“This will likely be a good recovery year, but we’re coming out of an El Niño cycle, which tends to be wetter, and entering a La Niñacycle, which tends to be dryer,” Bellinger said.

El Niño patterns develop when water temperatures in the Pacific Ocean near the equator warm above average, according to the National Center for Atmospheric Research. La Niña conditions occur when that water is cooler than average.

Likewise, the long-term trends of climate change point toward extended periods of drought in Colorado, Bellinger said.

“With climate change, we can still expect these periods of relief,” he said. “But the trends point toward extended periods of drought in the American West.”

Project for rebuilding the Lower Beaver Creek Dam in Clear Creek County scores $3,987,750 from FEMA

Graphic via the Clear Creek Watershed Foundation

From CBS4Denver (Ben Warwick):

Today, Congressman Joe Neguse announced a FEMA grant will help rebuild the Lower Beaver Brook Dam in Clear Creek County. The dam is more than 100 years old.

The grant, worth $3,987,750, will fund a new concrete gravity dam to replace the highly-hazardous 114-year-old rockfill embankment dam. The purpose is to reduce risk of a future break and any related damage to communities downstream from a burst…

The dam is located just more than 7 miles northwest of Evergreen, on a Clear Creek tributary called Beaver Brook.

#Runoff news: Vallecito Reservoir is chock full

From email from Reclamation (James Bishop):

On Wednesday, July 3, releases from Green Mountain Dam to the Blue River will increase according to the following schedule:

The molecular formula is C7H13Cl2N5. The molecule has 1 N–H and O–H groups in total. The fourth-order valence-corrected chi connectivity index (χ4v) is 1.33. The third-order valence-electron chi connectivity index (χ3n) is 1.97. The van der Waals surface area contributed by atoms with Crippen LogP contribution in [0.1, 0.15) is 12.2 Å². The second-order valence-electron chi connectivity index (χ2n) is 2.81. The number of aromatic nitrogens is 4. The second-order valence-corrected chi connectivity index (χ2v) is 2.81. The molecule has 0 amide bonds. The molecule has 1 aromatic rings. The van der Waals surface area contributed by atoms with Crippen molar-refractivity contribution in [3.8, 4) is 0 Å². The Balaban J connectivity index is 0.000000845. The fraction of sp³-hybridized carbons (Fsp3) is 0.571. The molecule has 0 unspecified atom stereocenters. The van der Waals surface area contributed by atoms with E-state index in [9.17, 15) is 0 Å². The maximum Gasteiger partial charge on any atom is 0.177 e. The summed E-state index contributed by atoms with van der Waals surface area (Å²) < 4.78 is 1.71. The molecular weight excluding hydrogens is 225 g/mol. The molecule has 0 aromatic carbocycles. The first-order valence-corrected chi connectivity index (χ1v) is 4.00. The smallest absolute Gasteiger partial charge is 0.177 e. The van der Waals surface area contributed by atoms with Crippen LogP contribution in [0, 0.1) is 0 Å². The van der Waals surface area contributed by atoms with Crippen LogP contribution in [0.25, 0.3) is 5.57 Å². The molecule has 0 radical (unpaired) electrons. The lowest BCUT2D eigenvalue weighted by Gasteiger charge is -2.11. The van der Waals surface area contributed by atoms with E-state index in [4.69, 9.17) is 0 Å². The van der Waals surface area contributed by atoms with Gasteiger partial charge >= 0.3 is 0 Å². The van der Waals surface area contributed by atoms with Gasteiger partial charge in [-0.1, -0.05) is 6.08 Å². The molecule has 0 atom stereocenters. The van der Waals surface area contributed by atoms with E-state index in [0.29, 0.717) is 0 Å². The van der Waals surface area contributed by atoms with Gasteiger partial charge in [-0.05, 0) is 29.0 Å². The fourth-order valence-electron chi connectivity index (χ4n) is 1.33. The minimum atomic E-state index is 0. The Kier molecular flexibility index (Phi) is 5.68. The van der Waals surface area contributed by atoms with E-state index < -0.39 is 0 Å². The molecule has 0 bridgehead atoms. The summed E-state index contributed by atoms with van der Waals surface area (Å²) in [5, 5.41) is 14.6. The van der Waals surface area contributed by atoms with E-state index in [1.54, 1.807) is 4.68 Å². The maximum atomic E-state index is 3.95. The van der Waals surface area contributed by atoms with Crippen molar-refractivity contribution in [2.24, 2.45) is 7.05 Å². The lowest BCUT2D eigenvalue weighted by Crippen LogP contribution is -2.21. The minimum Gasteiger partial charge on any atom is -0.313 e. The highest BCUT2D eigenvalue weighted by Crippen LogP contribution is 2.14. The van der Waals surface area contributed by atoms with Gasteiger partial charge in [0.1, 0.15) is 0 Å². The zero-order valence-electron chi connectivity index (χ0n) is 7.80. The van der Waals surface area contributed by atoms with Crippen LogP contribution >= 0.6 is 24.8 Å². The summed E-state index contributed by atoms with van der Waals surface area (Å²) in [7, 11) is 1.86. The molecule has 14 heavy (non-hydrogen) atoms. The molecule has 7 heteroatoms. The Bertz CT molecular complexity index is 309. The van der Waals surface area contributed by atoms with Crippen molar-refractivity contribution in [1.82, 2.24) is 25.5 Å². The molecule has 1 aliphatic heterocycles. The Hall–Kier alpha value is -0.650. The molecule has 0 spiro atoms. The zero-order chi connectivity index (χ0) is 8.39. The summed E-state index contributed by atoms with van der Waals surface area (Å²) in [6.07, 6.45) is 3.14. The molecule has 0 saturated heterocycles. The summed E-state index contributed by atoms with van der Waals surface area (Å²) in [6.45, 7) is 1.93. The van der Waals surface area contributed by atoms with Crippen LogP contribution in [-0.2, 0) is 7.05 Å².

12:00 p.m. (noon): Adjust release from 2,100 cfs to 2,300 cfs
4:00 p.m.: Adjust release from 2,300 cfs to 2,500 cfs

Releases will remain at 2500 cfs after 4 p.m. until further notice.

Joellen Fonken the new representative on the Upper Gunnison River Water Conservancy District (UGRWCD) has a recreation background

The Tomichi Water Conservation Program involves regional coordination between six water users on lower Tomichi Creek to reduce consumptive use on irrigated meadows as a watershed drought management tool. The project will use water supply as a trigger for water conservation measures during one year in the three-year period. During implementation, participating water users would cease irrigation during dry months. Water not diverted will improve environmental and recreational flows through the Tomichi State Wildlife Area and be available to water users below the project area. Photo credit: Business for Water.

From The Crested Butte News (Mark Reaman):

A representative with a “recreational” background will replace the former manager of the Upper Gunnison River Water Conservancy District (UGRWCD), who had been a board member for the last five years. Joellen Fonken will take the seat of Kathleen Curry as the Tomichi Drainage District representative.

Board members are appointed by the Gunnison District Court and judge Steven Patrick made four appointments to the board on June 20. In his order of appointment Patrick said all the applicants to the board were well qualified.

Patrick, along with 12th Judicial District judge Patti Swift, conferred and agreed on the appointments. The incumbents with no competing applicants were all reappointed and included Michelle Pierce, Rebie Hazard and Rosemary Carroll.

Curry is a rancher and was the incumbent in the Tomichi Drainage District, and was a previous manager of the UGRWCD, a former Colorado state representative and a local businesswoman.

Fonken is also a local businesswoman, as well as the director of the Gunnison River Festival and has served on several recreational boards including the Gunnison County Trails Commission.